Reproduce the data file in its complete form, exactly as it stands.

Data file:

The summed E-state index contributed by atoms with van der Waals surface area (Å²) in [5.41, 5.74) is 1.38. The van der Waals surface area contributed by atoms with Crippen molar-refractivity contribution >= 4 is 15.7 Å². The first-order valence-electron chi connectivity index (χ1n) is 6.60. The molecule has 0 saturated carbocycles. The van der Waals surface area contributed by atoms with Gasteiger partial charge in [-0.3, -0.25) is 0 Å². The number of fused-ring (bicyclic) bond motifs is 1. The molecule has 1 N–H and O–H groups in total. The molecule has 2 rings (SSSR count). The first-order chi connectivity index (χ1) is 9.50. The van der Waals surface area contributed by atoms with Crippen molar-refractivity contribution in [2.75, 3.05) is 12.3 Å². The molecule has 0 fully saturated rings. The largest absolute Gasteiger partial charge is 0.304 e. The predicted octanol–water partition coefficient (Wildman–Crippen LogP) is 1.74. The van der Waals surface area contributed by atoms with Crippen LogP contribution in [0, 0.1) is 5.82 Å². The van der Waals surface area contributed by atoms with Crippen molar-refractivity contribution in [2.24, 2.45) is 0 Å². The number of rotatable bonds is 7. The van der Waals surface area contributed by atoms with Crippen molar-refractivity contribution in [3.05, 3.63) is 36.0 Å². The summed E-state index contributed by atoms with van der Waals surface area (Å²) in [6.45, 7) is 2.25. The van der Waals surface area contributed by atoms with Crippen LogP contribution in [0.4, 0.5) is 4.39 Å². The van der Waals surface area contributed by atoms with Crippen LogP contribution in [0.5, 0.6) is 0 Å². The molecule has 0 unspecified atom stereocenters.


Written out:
The summed E-state index contributed by atoms with van der Waals surface area (Å²) in [5.41, 5.74) is 1.38. The van der Waals surface area contributed by atoms with Crippen molar-refractivity contribution >= 4 is 15.7 Å². The first-order valence-electron chi connectivity index (χ1n) is 6.60. The molecule has 0 saturated carbocycles. The van der Waals surface area contributed by atoms with Gasteiger partial charge in [-0.3, -0.25) is 0 Å². The number of fused-ring (bicyclic) bond motifs is 1. The molecule has 1 N–H and O–H groups in total. The molecule has 2 rings (SSSR count). The first-order chi connectivity index (χ1) is 9.50. The van der Waals surface area contributed by atoms with Crippen molar-refractivity contribution in [2.75, 3.05) is 12.3 Å². The molecule has 0 fully saturated rings. The largest absolute Gasteiger partial charge is 0.304 e. The predicted octanol–water partition coefficient (Wildman–Crippen LogP) is 1.74. The van der Waals surface area contributed by atoms with Crippen LogP contribution in [0, 0.1) is 5.82 Å². The van der Waals surface area contributed by atoms with Crippen molar-refractivity contribution in [2.24, 2.45) is 0 Å². The number of rotatable bonds is 7. The van der Waals surface area contributed by atoms with Crippen molar-refractivity contribution in [3.05, 3.63) is 36.0 Å². The summed E-state index contributed by atoms with van der Waals surface area (Å²) in [6.45, 7) is 2.25. The van der Waals surface area contributed by atoms with Crippen LogP contribution in [0.4, 0.5) is 4.39 Å². The van der Waals surface area contributed by atoms with Crippen LogP contribution in [0.5, 0.6) is 0 Å². The molecule has 0 unspecified atom stereocenters.